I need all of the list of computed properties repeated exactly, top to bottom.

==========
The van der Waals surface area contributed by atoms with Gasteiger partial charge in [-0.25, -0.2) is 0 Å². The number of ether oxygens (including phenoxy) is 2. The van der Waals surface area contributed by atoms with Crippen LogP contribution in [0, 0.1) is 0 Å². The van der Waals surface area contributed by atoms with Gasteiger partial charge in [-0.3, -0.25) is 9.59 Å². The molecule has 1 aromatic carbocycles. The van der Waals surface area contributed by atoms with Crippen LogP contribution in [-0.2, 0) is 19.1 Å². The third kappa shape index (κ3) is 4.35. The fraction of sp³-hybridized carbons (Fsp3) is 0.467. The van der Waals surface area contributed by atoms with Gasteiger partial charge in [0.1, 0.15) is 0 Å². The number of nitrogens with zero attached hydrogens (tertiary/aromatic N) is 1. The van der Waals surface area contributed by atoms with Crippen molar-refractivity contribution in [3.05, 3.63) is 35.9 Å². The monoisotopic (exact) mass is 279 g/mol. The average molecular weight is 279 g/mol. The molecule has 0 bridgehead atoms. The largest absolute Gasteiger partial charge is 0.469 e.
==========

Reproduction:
The van der Waals surface area contributed by atoms with Gasteiger partial charge in [-0.25, -0.2) is 0 Å². The number of ether oxygens (including phenoxy) is 2. The van der Waals surface area contributed by atoms with Crippen LogP contribution in [0, 0.1) is 0 Å². The van der Waals surface area contributed by atoms with Gasteiger partial charge in [-0.3, -0.25) is 9.59 Å². The molecule has 1 aromatic carbocycles. The van der Waals surface area contributed by atoms with Crippen LogP contribution in [-0.2, 0) is 19.1 Å². The third kappa shape index (κ3) is 4.35. The fraction of sp³-hybridized carbons (Fsp3) is 0.467. The van der Waals surface area contributed by atoms with Gasteiger partial charge in [0.1, 0.15) is 0 Å². The number of nitrogens with zero attached hydrogens (tertiary/aromatic N) is 1. The van der Waals surface area contributed by atoms with Crippen molar-refractivity contribution in [3.05, 3.63) is 35.9 Å². The monoisotopic (exact) mass is 279 g/mol. The average molecular weight is 279 g/mol. The molecule has 0 bridgehead atoms. The largest absolute Gasteiger partial charge is 0.469 e.